Android 4 already 0.6% of platform, may have 707,000 users

Google Android logoGoogle's updated Android usage data has shown that Android 4 is being adopted considerably more quickly than any of its predecessors. As of early January, the new platform had a total 0.6 percent of the user base split evenly between the absolute latest, 4.0.3, and the earlier builds. Almost all of these will be from Galaxy Nexus owners, although some Nexus S owners will have been upgraded as well.

While the share makes Android 4 small enough that it's no larger than the aging Android 1.5, the growth rate still puts it significantly ahead of Android 2.3 at the same point. An archive of January 2011 results had Android 2.3 at just 0.4 percent. The new OS was helped by a slightly earlier launch of the international Galaxy Nexus in mid-November where the Nexus S only appeared in mid-December of 2010.

An unofficial estimate from The Verge suggests that there may have been hundreds of thousands of Galaxy Nexus phones sold as a result. Going from Google's 200 millionth activation and 700,000 activations per day, the site estimated that about 707,000 Android users had the most recent software.

The update process still pales in comparison to iOS, where Apple's control of the hardware and common software platform lets it get many of its users on the latest version within days, and in many cases the vast majority on a current version within months. A much larger uptick is expected as non-Nexus devices start getting upgrades this winter and more again after Mobile World Congress in late February, when most major hardware partners will start announcing phones and tablets that ship with Android 4 built-in.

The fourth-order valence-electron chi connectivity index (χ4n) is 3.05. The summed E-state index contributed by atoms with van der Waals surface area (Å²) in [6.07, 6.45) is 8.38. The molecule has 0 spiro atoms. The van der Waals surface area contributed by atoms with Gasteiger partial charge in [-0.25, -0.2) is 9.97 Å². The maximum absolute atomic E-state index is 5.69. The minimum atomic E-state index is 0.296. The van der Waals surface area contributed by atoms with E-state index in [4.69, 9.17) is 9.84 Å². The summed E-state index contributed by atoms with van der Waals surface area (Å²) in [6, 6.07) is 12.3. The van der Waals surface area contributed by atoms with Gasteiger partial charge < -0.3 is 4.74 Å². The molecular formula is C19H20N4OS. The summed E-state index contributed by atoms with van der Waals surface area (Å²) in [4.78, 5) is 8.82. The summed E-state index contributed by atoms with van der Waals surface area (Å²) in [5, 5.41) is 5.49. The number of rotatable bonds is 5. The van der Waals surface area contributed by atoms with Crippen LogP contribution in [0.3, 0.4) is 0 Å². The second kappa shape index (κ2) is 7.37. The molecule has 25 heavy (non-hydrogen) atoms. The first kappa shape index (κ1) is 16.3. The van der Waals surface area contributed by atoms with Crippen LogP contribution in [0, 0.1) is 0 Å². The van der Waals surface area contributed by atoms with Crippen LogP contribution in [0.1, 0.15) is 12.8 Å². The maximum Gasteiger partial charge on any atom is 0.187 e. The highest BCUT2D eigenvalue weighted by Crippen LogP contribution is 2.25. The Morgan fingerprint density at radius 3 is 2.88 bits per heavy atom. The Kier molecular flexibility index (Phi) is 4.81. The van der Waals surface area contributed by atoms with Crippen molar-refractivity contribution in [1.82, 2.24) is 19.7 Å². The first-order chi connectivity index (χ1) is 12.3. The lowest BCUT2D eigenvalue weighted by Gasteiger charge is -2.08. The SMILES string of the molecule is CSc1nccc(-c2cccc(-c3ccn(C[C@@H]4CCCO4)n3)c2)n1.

Google has been taking its own steps to curb the fragmentation of the platform and just Tuesday confirmed that it was requiring interface elements stay so that hardware makers could update faster and apps would work more consistently across all of Android. Most Android hardware is non-stock and can take months to update if the builder doesn't abandon it entirely, leaving many users vulnerable to security attacks or without access to certain apps and features.

Source: Electronista

Tags: Android, Samsung

Comments
Add comment

Your name:
Sign in with:
or
Your comment:


Enter code:

E-mail (not required)
E-mail will not be disclosed to the third party


Last news

 
The NVIDIA GeForce GTX 1180 will be Turing-based with a 12nm FinFET die shrink
 
This only works on posts made by profiles that are public
 
 
The device will be standalone and based on a Qualcomm chipset
 
Apple plans on offering a cheaper smart speaker that will be priced at $199
 
Chrome will adopt a new approach to indicating site security
 
Data shows they are leading smartphone sale worldwide
 
Is this an error or it is really happening?
The Samsung Galaxy A5 (2017) Review
The evolution of the successful smartphone, now with a waterproof body and USB Type-C
February 7, 2017 /
Samsung Galaxy TabPro S - a tablet with the Windows-keyboard
The first Windows-tablet with the 12-inch display Super AMOLED
June 7, 2016 /
Keyboards for iOS
Ten iOS keyboards review
July 18, 2015 /
Samsung E1200 Mobile Phone Review
A cheap phone with a good screen
March 8, 2015 / 4
Creative Sound Blaster Z sound card review
Good sound for those who are not satisfied with the onboard solution
September 25, 2014 / 2
Samsung Galaxy Gear: Smartwatch at High Price
The first smartwatch from Samsung - almost a smartphone with a small body
December 19, 2013 /
 
 

News Archive

 
 
SuMoTuWeThFrSa
  12345
6789101112
13141516171819
20212223242526
2728293031  




Poll

Do you use microSD card with your phone?
or leave your own version in comments (10)